W3C home > Mailing lists > Public > public-linked-json@w3.org > July 2013

RE: RDF interpretation of JSON-LD with missing context

From: David Booth <david@dbooth.org>
Date: Tue, 02 Jul 2013 12:12:57 -0400
Message-ID: <51D2FC09.2020808@dbooth.org>
To: public-linked-json@w3.org
 > From: Markus Lanthaler <markus.lanthaler@gmx.net>
 > Date: Mon, 1 Jul 2013 20:22:14 +0200 To:
 > <public-linked-json@w3.org> Message-ID:
 > <017c01ce7687$ea3d46f0$beb7d4d0$@lanthaler@gmx.net>
 >
 > Removing all cc's, discussing it on the list should be enough
 >
 > On Monday, July 01, 2013 7:39 PM, David Booth wrote:
 > > context may be in a separate document that may not be
 > > accessible to a client that is attempting to interpret that
 > > JSON-LD as RDF
 > >
 > [...]
 > >
 > > Gregg responded:
 > >  > This is already covered in the JSON-LD API context
 > >  > processing algorithm in step 3.2.3:
 > >  >
 > >  > [[[ Dereference context. If context cannot be
 > >  > dereferenced, a loading remote context failed error has
 > >  > been detected and processing is aborted.  ]]]
 > >
 > > Do you really think that JSON-LD documents will be
 > > completely ignored just because the context is missing?
 > > In some cases a user may be able to get the JSON-LD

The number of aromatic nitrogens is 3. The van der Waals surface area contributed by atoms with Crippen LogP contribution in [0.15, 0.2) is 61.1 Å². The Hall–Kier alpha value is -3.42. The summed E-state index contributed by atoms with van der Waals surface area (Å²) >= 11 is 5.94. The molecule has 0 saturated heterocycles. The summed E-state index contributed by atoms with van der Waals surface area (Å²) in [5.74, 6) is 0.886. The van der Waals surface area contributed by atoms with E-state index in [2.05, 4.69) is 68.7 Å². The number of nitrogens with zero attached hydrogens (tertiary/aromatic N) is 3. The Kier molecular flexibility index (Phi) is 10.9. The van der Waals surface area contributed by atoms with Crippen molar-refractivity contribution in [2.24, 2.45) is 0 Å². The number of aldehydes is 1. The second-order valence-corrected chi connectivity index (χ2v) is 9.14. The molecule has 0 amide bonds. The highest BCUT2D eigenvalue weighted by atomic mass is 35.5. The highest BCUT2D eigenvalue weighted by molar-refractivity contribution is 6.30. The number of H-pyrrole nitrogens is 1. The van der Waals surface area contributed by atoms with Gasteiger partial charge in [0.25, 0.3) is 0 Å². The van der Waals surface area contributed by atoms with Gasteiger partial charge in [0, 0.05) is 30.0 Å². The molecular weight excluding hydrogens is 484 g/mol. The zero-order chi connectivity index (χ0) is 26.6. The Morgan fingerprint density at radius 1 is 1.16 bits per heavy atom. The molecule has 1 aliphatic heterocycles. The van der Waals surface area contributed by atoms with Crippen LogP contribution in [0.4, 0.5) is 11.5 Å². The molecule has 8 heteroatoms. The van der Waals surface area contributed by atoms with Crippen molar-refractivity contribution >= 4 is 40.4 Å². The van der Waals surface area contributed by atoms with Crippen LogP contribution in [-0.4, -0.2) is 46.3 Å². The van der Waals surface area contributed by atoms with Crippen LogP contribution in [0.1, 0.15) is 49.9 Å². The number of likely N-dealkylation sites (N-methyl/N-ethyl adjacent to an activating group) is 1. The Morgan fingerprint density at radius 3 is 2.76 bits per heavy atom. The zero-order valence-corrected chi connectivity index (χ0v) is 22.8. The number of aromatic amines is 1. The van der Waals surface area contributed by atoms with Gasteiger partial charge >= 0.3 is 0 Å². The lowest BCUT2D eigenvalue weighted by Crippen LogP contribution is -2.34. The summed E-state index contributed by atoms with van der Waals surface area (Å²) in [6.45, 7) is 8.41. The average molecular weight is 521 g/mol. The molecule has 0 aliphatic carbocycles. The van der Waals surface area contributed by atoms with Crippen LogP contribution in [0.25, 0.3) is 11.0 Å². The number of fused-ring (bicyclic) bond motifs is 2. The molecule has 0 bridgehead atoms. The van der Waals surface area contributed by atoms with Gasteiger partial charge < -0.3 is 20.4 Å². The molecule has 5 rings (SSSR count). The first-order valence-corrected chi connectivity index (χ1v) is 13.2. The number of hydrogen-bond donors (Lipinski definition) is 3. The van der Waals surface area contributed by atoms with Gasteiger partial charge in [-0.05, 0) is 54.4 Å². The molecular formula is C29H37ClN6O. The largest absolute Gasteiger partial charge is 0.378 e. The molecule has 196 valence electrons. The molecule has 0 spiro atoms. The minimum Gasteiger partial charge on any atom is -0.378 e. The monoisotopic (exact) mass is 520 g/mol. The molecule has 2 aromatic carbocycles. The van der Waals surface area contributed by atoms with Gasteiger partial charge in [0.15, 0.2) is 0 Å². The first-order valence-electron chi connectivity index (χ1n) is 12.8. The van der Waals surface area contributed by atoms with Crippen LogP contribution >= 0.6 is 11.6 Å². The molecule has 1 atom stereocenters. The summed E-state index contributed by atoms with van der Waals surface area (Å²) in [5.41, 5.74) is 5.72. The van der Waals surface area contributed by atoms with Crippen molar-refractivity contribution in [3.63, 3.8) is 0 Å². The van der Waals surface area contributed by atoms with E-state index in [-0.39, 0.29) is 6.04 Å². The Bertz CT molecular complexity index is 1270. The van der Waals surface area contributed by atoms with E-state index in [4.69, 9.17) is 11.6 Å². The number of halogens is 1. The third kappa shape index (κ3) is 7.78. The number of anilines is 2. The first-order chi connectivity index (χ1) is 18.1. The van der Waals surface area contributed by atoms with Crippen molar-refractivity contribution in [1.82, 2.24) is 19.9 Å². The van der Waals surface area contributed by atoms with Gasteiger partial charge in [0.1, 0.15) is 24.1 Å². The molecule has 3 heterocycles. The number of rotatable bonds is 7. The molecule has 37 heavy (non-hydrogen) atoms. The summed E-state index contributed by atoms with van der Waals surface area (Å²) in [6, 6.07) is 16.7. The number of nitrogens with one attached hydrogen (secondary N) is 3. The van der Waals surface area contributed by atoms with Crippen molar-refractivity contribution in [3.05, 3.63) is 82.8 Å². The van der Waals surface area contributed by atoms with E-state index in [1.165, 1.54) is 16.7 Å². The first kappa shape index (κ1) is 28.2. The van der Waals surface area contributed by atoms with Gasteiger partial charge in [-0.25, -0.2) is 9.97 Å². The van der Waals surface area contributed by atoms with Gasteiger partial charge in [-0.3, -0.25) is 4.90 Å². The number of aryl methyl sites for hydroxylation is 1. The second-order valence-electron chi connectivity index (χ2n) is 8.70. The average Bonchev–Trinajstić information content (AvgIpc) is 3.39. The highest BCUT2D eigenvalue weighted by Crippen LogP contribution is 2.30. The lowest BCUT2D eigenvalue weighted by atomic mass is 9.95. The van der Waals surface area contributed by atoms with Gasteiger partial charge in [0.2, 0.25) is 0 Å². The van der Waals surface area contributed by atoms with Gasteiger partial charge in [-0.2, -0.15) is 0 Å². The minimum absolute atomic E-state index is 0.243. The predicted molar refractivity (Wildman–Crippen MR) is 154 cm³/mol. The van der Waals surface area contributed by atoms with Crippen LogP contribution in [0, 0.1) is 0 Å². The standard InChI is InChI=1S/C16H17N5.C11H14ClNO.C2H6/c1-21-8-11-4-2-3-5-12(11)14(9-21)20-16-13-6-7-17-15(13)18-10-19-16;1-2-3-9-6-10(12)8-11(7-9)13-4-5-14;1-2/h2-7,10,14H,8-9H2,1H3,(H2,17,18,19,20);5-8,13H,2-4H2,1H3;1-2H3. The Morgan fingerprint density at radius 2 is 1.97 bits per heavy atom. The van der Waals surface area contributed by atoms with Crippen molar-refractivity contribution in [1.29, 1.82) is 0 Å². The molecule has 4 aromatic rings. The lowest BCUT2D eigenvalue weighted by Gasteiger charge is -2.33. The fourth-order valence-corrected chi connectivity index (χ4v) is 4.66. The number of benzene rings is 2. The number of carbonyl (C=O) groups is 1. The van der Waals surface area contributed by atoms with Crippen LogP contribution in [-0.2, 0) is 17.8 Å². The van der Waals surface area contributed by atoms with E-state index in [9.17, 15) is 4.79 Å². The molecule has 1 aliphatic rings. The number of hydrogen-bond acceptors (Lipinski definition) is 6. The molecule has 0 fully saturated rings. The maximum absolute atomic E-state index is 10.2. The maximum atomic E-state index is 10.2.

> > author to correct the JSON-LD document or make the context
 > > available, but in other cases the user will have no way to
 > > do that, and I would imagine that in many cases the user
 > > would still like to get as much benefit from the JSON-LD
 > > document as possible.  So to my mind telling them to abort
 > > seems like turning a blind eye to the problem.  But I
 > > am really unsure of what people are likely to do in the
 > > situation of a missing context -- assuming that they still
 > > want to try to use the JSON-LD document.  Anybody know?
 >
 > The API provides a callback which can also be used to
 > recover from such errors. Hard coding it into the JSON-LD
 > algorithms would be wrong IMO. The algorithm doesn't know
 > anything about the data and so all it can do is to fail with
 > the most descriptive error message possible.
 >
 > Furthermore, it's also simple enough to provide an alternative
 > context by the API. So I think all the options you outlined
 > are already available - however, they need to be explicitly
 > requested. I believe that's the right way to address such
 > problems.

Okay, that sounds reasonable.

David
Received on Tuesday, 2 July 2013 16:13:26 UTC

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